I have many things to write about:
The Million Pancake Man
Mount Rushmore
Wind Caves National Park
Crazy Horse National Monument
The Black Hills of South Dakota

and Eastward to Forest City.

I'll have time to start writing this week so check back often!
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Old 05-30-2005, 04:47 PM   #54
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DriVer, your trip back east has reminded my wife an I of our trip back in 2000 almost the same route from Montana. You should start writing travel books for RVers. ---"007"

PS. Max can't wait to meet Roxy, he's panting with passion, see you at Nat. Rally.
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Old 06-02-2005, 08:18 AM   #55
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I believe that I already mentioned that we stayed at the KOA Rapid City in mid-May and I would like to talk more about that. On our way back east to where we are right now in Portage, IN, I was able to document my best mileage value "ever".

Coming into Rapid City from Montana and through Wyoming on the I-90 I had filled up at the Pilot in Columbus, MT and we went on to Hardin, MT. This distance was only 90.2 miles however it certainly was enough to document fuel consumption.

We departed the Pilot at 12:45 Hrs. and arrived at the Hardin Koa at 14:30 Hrs, 1.75 Hrs on the road total, distance, 90.2 miles. Our average speed was 51.54 mph. The next morning we filled up at the Shell station right on the 47 on the way back to I-90 and we took 9.586 gallons. The cost of Regular 87 at this station was $2.399. If I did my math correctly we got 9.41 mpg and that isn't all that shabby for a 38 foot motorhome pulling a 3940 pound load.


John Horton, KOA's "Million Pancake Man"

If you've going through Rapid City, South Dakota make it a point to stop in and see John Horton, "The Million Pancake Man". Not only is John a million pancake man but he's also a cowboy poet and musician. Here's one of his pieces that he wrote.

Every guest is special.
And all have their special needs.
Who can help these guests?
It all begins with me.

The answers that I give them;
The voice, the cheery smile.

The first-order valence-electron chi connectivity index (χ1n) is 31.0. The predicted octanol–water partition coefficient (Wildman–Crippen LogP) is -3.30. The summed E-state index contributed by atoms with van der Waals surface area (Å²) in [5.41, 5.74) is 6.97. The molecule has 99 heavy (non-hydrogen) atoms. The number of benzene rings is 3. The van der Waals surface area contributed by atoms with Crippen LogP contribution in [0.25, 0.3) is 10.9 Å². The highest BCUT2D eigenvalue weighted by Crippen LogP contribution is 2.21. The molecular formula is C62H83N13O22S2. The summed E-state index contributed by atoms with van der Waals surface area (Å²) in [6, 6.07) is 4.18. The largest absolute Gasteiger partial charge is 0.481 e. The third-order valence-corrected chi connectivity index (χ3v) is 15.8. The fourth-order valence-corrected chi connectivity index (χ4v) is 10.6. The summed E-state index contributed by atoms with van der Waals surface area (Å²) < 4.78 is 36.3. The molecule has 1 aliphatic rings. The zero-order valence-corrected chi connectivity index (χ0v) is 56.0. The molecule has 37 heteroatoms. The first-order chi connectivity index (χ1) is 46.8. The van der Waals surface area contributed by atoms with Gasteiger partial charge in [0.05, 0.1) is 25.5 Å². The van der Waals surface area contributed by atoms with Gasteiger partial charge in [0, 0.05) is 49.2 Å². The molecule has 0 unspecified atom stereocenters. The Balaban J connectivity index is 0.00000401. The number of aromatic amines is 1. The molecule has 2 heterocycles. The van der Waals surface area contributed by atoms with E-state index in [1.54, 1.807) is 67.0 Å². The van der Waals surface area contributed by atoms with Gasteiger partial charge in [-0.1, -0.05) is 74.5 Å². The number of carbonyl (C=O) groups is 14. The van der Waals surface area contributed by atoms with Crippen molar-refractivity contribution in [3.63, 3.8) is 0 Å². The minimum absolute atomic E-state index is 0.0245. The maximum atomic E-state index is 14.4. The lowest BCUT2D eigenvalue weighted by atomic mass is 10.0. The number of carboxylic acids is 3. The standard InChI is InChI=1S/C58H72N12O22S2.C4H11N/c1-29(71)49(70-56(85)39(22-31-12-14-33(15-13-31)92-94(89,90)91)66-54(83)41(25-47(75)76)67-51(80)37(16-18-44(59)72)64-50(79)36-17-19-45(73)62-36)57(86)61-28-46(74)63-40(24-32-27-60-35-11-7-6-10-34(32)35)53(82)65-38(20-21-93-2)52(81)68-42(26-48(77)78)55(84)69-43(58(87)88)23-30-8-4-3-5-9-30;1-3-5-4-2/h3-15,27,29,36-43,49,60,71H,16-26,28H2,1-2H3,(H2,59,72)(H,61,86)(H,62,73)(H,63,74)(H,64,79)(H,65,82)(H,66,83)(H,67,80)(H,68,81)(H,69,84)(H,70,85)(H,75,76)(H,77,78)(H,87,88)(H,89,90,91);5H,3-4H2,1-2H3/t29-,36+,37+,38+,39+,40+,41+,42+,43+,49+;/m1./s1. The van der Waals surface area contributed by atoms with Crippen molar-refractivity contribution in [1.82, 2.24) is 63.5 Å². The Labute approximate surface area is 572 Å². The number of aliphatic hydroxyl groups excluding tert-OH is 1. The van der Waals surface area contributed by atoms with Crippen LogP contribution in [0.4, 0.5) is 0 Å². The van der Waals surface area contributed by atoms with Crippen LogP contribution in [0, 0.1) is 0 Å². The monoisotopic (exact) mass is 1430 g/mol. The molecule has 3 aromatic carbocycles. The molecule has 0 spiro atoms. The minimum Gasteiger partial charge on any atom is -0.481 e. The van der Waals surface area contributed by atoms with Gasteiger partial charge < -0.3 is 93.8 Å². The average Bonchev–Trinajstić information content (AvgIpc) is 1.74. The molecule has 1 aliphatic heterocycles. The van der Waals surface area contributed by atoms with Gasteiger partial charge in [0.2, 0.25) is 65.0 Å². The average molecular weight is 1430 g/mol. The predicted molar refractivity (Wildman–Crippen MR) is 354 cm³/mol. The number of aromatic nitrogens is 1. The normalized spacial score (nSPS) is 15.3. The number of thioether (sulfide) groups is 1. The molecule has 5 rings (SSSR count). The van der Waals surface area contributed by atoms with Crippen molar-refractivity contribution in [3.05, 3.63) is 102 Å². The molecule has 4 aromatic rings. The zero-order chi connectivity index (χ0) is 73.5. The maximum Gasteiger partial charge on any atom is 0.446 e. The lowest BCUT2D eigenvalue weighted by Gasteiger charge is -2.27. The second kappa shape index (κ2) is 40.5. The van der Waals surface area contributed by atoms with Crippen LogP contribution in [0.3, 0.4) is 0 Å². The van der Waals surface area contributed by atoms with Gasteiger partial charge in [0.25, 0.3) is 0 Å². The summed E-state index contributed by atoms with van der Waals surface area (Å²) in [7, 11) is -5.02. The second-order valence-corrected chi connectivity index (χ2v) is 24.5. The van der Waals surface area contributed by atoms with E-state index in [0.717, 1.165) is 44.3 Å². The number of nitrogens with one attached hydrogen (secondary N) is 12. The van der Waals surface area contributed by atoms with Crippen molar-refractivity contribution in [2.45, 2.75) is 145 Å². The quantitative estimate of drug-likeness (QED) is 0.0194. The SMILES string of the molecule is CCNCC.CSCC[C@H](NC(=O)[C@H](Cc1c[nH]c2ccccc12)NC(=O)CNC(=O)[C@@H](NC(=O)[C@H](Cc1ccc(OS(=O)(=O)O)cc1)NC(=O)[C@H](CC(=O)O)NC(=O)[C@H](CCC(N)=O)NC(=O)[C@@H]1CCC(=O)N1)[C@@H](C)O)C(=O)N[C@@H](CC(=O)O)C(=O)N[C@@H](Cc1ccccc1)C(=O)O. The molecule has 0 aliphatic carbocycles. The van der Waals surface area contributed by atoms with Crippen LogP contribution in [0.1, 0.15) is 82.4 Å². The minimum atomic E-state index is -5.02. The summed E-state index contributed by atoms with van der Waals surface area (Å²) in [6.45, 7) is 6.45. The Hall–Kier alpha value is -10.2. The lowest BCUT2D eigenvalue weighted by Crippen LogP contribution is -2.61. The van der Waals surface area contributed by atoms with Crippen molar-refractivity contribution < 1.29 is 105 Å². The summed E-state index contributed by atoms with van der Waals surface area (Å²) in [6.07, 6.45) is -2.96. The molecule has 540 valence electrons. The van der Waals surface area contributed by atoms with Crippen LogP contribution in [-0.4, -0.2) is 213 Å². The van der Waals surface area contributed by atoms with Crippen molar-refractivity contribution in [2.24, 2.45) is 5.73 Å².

Can ease the traveler's burden
And wipe away hard miles.

And if they are complaining,
Their side I try to see.
The solution may be difficult,
But it all begins with me.

For I have chosen "Service"
In the world of Hospitality
And if it is to grow,
It all begins with me.


John's appearance is classic regarding what a cow poke should look like, from his well worn western hat down to his buckle, denim jeans and riding boots, his weathered smile is framed by a great looking handlebar mustache. The apron however is a dead giveaway. He hardly misses a day except for his day off. John is usually found by his grill cooking and serving up pancakes by 7:00 o'clock in the morning for the past 14 years. I sat down with John and he explained to me what it took to make a million pancakes.

First off these pancakes are 5 inch pancakes and he cooks them on a rather large grill, he especially gets busy during the Sturgis "Bike Week". He tells me that just about every square foot of space in the campground is taken and he even pointed to an overflow section down at the bottom of the hill about 100 yards away from the campground. During the year John uses 2.5 tons of pancake flour, 400 gallons of syrup and roughly about 450 pounds of margarine. John tells me that in a year, if he set his pancakes on edge they would stretch about 6.7 miles. John has been making anywhere between 85 and 90 thousand pancakes a year and he says the average person eats 3.4 pancakes. John keeps meticulous records in fact he said that he has used more than 36 tons of pancake mix over the years.

When John tossed his "Millionth" pancake it was a banner day for him, the press showed up, the owner of the Krusteaz Pancake Mix Company was there as well as the president of KOA, Mr. Jim Rogers. The Rapid City Journal wrote a feature article about him and what it took to make a million pancakes. John started off my stating that he agreed to take on the job for only a year in 1989 however he came to love what he was doing and he stayed with it. He uses the same spatula everyday. John said, "We feed about 700 people in 2 and half hours during the Sturgis motorcycle rally" he continued, "It takes about 70 gallons of batter a day." So how do you mix up that much batter he was asked?, "The same way you do a gallon", he replied, "But five gallons at a time." He doesn't use any electric mixers by the way, it's all done by hand the ol' fashion way and he wouldn't have it any other way. John's pancakes always come out light and fluffy.

John has six children and nineteen grandchildren and during his life he was a rodeo cowboy, horse trader, a ferrier and an outfitter. Throughout the years John has extracted from his experiences the poetry that he writes today. If you're comin' this-a-way, come on in and meet John Horton the Million Pancake Man. The best part of your stay here at the Rapid City KOA is that all of John's pancakes, some one-million of them have been and are still 100% FREE!

'My aunt said, "Sonny, there's two kinds of cowboys in this world those that can cook and those that are always hungry." This is one cowboy that never went hungry.'
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Old 06-02-2005, 06:07 PM   #56
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Another great post Driver! You know I have been to a lot of places on this ball we call the world but none have the special treasures that we are blessed with here in the USA. Mr.Horton is one of them. Thanks again for your great narratives. Happy Trails!!